“SLOWWW Blockchain…” – CFTC takes action against Bitcoin, binary options fraudulent scheme

Maria Nikolova

“SLOWWW blockchain…” was the last thing customers of The Entrepreneurs Headquarters Limited heard from the company when they tried to withdraw their investments.

Lies about hacked websites, misappropriation of more than $1 million of customer investments and blatant excuses for freezing withdrawals – these are some of the findings made by the United States Commodity Futures Trading Commission (CFTC) in its investigation of a scam combining crypto currencies and binary options.

In its Complaint, filed with the New York Eastern District Court on January 18, 2018, the CFTC charges Defendant Dillon Michael Dean (“Dean”) and his company The Entrepreneurs Headquarters Limited (“TEH”) (together, “Defendants”) of violating numerous clauses of the the Commodity Exchange Act and the Commission Regulations. During the Relevant Period, TEH also failed to register with the Commission as a commodity pool operator (“CPO”), and Dean failed to register with the Commission as an associated person (“AP”) of a CPO.

Although TEH is an England and Wales company, it transacted business in the United States, and certain transactions, acts, practices, and courses of business alleged in the Complaint occurred, are occurring, or are about to occur in this District (New York Eastern – ed.).

The CFTC alleges that from approximately April 2017 through the present the Defendants engaged in a fraudulent scheme to solicit at least $1.1 million worth of Bitcoin from more than 600 members of the public to participate in a pooled investment vehicle for trading commodity interests.

The Defendants misappropriated their customers’ funds (including by using them to pay other customers, in the manner of a Ponzi scheme), and then lied to customers about their account balances in order to conceal Defendants’ misappropriation.

The defendants only accepted investor deposits in Bitcoin. They instructed customers to set up personal account pages at the TEH website (referred to by Defendants and customers as their “back office”) and follow the instructions there to transfer Bitcoin to TEH from the customers’ own cryptocurrency wallets. Soon after a substantial sum was gathered from the investors, messages about a purported site hack started coming. On August 17th, Dean posted a message to the Facebook Group, stating:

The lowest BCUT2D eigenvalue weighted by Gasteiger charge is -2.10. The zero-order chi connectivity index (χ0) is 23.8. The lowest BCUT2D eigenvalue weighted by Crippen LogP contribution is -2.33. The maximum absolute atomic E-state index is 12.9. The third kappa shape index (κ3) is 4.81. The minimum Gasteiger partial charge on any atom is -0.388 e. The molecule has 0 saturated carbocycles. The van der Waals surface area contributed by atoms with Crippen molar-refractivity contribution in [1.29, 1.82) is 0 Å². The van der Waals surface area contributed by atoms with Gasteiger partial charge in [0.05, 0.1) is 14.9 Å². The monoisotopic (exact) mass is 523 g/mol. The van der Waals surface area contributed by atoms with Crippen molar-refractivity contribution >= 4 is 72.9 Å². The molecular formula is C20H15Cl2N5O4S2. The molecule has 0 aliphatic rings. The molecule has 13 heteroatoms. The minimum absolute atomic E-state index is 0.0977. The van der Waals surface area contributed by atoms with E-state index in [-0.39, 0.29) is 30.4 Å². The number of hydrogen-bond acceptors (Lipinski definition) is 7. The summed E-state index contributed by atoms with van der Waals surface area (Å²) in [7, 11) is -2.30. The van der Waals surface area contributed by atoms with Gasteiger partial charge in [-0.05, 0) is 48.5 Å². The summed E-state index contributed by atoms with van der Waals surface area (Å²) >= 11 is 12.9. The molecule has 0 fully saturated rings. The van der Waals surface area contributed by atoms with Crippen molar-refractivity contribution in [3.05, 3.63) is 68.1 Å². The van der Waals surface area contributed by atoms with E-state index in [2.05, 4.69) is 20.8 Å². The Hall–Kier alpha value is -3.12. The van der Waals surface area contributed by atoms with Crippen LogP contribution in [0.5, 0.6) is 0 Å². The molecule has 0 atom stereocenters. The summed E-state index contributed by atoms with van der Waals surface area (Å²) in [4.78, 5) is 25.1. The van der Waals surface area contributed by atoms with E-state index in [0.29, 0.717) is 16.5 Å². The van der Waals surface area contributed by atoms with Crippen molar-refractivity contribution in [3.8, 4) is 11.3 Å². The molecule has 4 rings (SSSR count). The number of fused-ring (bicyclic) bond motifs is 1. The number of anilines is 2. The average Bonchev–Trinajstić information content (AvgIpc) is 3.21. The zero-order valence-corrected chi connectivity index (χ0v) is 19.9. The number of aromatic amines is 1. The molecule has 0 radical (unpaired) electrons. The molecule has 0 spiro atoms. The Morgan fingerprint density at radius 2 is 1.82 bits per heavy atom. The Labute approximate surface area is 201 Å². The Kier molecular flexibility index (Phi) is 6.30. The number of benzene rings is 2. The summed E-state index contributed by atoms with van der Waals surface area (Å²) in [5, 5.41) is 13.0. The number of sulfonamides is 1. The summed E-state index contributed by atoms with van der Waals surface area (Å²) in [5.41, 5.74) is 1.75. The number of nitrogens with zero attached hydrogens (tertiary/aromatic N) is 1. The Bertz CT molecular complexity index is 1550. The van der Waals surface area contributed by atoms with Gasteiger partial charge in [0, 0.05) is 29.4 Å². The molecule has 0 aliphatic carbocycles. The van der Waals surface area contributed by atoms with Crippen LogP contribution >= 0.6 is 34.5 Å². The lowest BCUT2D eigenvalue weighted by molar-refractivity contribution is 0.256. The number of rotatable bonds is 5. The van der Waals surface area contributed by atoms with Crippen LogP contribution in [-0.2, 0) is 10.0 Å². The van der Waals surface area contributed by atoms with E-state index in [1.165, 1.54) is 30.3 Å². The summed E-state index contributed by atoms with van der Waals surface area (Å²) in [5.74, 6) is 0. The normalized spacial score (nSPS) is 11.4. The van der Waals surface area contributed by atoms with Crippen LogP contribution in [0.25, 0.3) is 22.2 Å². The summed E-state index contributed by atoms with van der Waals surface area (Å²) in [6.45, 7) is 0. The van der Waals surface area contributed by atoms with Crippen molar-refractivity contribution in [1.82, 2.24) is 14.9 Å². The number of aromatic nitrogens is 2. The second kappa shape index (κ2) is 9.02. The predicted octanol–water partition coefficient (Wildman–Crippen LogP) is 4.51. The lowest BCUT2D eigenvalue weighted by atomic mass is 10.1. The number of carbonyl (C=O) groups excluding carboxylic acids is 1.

“All the data has been lost because of the hacker.”

The excuses for refusing withdrawals are eye-popping. For instance, on December 9, 2017, Dean posted a message on the “Official” Facebook Group, stating:

“Withdraws; SLOWWW blockchain…btc was losing it there for a while lol I am waiting on a few large transactions to be moved over into our BTC wallet for the mass payment for everyone’s withdraws.”

During recent weeks, when customers asked the company for the return of their funds, their requests were ignored. Dean has stopped responding to emails and other communications from customers who have previously asked for the return of their funds.

The fraudsters have stopped making payments to customers of TEH, and have misappropriated over $1 million total in principal investments by customers.

Meanwhile, Dean and other representatives of TEH have launched another “trading venture” called Real Trade Profits (“RTP”), which solicits new customers in a manner very similar to TEH—seeking investments in Bitcoin for a pooled investment, professing expertise and consistent results in binary options trading.

The CFTC is seeking, inter alia, a civil monetary penalty and restraining orders.

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